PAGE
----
To the output of time delay stage 16 are connected, in a Y configuration, a multiplicity of limit and counting stages 17, 18 and 19 each responsive to threshold voltages of different magnitudes and directions and each connected at an output to a respective indicating device 17b, 18b and 19b as well as to respective tripping devices (relays) 17a, 18a and 19a. Relays 17a, 18a and 19a are operatively connected to network switch 1 for opening a common switch element thereof under the control of the respective limit and counting stage 17, 18 and 19. Tripping devices 17a, 18a and 19a may be energized independently of the type of fault or may be energized upon the occurrence of a predetermined fault condition identified by a particular magnitude and direction of the voltage difference at the output of comparator circuit 15 and delay circuit 16.
As illustrated in FIG. 3, an equivalent circuit for an LC filter circuit 2 (FIGS. 1 and 2) includes a capacitor C connected in series to the inductor L of the LC filter circuit and to a resistor R. A first current source G is connected across the terminals of the capacitor C, while a second current source H is connected in parallel to the series circuit consisting of inductor L and resistor R.
FIG. 4 illustrates a particular embodiment of simulation circuits 9 and 10 (see FIG. 2), together with the double-switches 7 and 8. Generally, simulation circuit 9 is based upon the equivalent circuit illustrated in FIG. 3, and simulation circuit 10 consists of a portion of the circuit components comprising simulation circuit 9. Circuit 9 simulates the operation of the entire LC filter circuit 2 to generate an estimated current value i* from the actual voltage drop u across the LC filter circuit. Similarly, circuit 10 simulates the operation of the capacitor battery alone, represented in FIG. 3 by capacitor C, to generate an estimated voltage drop u* across the LC filter circuit in response to a measured actual value i of the current flow therethrough.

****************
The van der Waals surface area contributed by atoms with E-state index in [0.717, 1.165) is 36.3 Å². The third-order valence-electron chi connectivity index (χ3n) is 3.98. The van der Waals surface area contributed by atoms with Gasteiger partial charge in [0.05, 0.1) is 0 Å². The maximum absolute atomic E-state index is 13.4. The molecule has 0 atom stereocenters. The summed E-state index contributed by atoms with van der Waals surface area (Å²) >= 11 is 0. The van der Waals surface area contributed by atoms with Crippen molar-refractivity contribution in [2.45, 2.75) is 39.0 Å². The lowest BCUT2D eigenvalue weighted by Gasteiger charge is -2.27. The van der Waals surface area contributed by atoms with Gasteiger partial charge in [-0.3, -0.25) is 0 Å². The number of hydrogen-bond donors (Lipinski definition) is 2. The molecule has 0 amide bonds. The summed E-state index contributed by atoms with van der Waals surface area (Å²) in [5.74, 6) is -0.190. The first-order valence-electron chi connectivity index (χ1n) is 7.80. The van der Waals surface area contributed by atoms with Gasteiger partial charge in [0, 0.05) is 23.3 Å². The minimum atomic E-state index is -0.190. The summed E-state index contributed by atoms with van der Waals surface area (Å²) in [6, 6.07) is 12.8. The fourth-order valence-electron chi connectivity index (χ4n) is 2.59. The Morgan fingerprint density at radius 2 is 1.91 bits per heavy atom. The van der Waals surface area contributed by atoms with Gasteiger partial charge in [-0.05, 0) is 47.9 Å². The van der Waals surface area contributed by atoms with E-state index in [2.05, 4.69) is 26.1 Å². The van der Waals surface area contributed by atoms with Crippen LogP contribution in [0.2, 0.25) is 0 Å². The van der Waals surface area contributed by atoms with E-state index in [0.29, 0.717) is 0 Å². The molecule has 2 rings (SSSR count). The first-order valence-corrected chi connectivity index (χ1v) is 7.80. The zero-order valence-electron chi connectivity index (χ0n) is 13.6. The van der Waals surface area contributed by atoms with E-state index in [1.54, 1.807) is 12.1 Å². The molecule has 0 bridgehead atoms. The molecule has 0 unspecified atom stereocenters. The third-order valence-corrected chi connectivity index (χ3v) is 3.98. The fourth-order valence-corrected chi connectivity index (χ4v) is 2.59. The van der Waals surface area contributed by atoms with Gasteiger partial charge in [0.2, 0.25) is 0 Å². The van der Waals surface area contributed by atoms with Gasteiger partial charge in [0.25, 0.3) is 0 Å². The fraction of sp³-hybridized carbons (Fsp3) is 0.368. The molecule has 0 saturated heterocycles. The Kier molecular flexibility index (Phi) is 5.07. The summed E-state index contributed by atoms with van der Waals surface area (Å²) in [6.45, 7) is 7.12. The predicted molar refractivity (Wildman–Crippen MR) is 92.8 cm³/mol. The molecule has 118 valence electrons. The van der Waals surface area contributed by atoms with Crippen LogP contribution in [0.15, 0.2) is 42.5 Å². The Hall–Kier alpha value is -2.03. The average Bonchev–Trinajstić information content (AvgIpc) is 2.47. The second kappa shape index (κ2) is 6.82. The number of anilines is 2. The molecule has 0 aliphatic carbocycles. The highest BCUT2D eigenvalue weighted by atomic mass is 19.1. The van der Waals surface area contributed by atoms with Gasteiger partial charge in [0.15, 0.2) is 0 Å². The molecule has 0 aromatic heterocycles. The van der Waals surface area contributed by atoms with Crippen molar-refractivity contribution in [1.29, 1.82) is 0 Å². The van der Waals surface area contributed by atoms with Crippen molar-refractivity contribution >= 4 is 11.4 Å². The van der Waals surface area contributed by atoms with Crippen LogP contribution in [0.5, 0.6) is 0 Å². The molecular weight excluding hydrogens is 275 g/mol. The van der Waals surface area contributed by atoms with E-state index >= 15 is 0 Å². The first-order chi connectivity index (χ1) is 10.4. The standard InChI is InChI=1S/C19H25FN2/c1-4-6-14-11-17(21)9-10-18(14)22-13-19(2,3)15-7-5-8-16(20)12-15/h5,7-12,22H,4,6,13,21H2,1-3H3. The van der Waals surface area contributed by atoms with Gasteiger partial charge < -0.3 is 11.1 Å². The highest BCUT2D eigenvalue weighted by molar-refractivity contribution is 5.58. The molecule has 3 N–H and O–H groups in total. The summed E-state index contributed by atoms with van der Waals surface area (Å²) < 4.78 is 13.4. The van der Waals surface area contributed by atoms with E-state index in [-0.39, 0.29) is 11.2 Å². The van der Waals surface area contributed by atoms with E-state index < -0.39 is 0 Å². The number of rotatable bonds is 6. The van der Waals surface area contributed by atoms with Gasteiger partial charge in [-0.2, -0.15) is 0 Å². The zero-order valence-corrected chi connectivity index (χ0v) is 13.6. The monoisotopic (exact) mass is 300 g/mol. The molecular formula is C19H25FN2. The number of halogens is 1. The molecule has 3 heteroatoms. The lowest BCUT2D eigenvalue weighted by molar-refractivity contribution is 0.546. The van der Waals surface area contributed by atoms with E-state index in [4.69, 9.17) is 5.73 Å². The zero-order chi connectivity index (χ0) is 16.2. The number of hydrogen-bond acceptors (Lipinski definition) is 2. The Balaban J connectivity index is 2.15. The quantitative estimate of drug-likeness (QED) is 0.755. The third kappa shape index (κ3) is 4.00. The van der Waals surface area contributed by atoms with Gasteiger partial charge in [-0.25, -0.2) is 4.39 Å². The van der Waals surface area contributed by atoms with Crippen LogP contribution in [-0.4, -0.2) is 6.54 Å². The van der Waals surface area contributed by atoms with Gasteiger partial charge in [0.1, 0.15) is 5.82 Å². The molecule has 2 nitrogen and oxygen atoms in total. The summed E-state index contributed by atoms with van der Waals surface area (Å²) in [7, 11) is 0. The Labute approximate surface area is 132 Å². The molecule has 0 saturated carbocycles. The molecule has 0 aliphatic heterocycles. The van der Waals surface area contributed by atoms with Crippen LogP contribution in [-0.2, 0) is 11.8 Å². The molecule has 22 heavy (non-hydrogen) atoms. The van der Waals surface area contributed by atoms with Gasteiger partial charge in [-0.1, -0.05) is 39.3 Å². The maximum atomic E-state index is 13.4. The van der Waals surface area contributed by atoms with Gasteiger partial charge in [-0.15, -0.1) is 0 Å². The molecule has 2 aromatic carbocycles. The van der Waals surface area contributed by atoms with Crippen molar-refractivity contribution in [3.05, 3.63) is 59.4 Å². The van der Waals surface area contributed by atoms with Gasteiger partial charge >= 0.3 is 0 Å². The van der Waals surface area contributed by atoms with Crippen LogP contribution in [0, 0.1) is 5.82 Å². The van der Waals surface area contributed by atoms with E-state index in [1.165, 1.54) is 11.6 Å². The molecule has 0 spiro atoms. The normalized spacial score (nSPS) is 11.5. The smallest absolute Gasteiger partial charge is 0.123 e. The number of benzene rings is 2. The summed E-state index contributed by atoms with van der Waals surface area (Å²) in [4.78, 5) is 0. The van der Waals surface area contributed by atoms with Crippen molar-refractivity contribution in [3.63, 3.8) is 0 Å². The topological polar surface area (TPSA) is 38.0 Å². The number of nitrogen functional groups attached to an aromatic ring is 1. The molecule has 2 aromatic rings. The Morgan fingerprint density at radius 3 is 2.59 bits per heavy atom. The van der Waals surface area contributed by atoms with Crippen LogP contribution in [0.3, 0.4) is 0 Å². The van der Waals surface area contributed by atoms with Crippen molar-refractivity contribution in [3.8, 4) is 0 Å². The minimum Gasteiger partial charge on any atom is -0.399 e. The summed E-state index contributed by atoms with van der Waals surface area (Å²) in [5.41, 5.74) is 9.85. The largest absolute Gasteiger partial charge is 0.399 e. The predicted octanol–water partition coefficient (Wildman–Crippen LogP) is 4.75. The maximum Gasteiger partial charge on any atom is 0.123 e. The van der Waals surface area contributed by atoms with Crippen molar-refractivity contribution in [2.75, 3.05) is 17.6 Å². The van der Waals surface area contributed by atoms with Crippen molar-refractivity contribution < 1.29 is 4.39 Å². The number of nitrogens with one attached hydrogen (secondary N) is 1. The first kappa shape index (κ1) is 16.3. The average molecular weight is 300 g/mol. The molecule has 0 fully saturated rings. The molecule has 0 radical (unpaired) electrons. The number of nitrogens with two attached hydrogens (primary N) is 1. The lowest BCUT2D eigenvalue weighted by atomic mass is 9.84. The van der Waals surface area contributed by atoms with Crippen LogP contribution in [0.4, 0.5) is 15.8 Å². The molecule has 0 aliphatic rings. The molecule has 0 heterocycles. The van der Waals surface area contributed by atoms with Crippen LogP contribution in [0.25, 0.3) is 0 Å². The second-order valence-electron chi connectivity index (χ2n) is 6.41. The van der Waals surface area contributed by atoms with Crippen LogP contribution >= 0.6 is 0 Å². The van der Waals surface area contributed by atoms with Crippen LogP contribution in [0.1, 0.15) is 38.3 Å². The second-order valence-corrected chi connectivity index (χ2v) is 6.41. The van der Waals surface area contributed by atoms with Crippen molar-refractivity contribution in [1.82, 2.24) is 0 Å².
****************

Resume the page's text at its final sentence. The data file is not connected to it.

As illustrated in FIG. 4, switch 7 comprises two switch portions 7' and 7", switch portion 7' being connected at one input (the a position input) to isolation transformer 5 for receiving therefrom the measured actual voltage drop u across the LC filter circuit 2. Switch portion 7" is likewise connected at its b position input to isolation transformer 5. The output of switch portion 7' is coupled to the noninverting input of a first differencing circuit 21 in turn having an output linked to the noninverting input of a second differencing circuit 22 and to a proportional amplifier 23. The second differencing circuit is tied at its output to an integrator 24 having an output connected to the inverting input of the second differencing circuit 22 via a proportional amplifier 25. The output of integrator 24, as well as the output of amplifier 23, are connected to respective inputs of an adder 26 which feeds an estimated value of the current flow through the LC filter circuit 2 to an a position input of switch portion 7" and to an a position input of a switch portion 8' of double-throw switch 8. The output of switch portion of 8' is connected to a non-inverting input of a differencing circuit 27 having an output working into an integrator 28. The output of integrator 28 is operatively tied indirectly to an inverting input of differencing circuit 27 via a proportional amplifier 29 and directly to a b position input of switch portion 7', to an inverting input of differencing circuit 21 and to a b position input of a switch portion 8" of switch 8. Isolation transformer 6, (FIG. 2) is connected to a b position input of switch portion 8' and to an a position input of switch portion 8" for delivering thereto a signal i indicating the actual current flow through LC filter circuit 2. Switch portions 7" and 8" are connected at their outputs to filters 11 and 12, respectively. As indicated in FIG. 4, integrator 24 and amplifiers 25 and 23 simulate the action of inductor L, resistor R and current source H, respectively, while integrator 28 and amplifier 29 simulate the operation of capacitor C and current source G (See FIG. 3).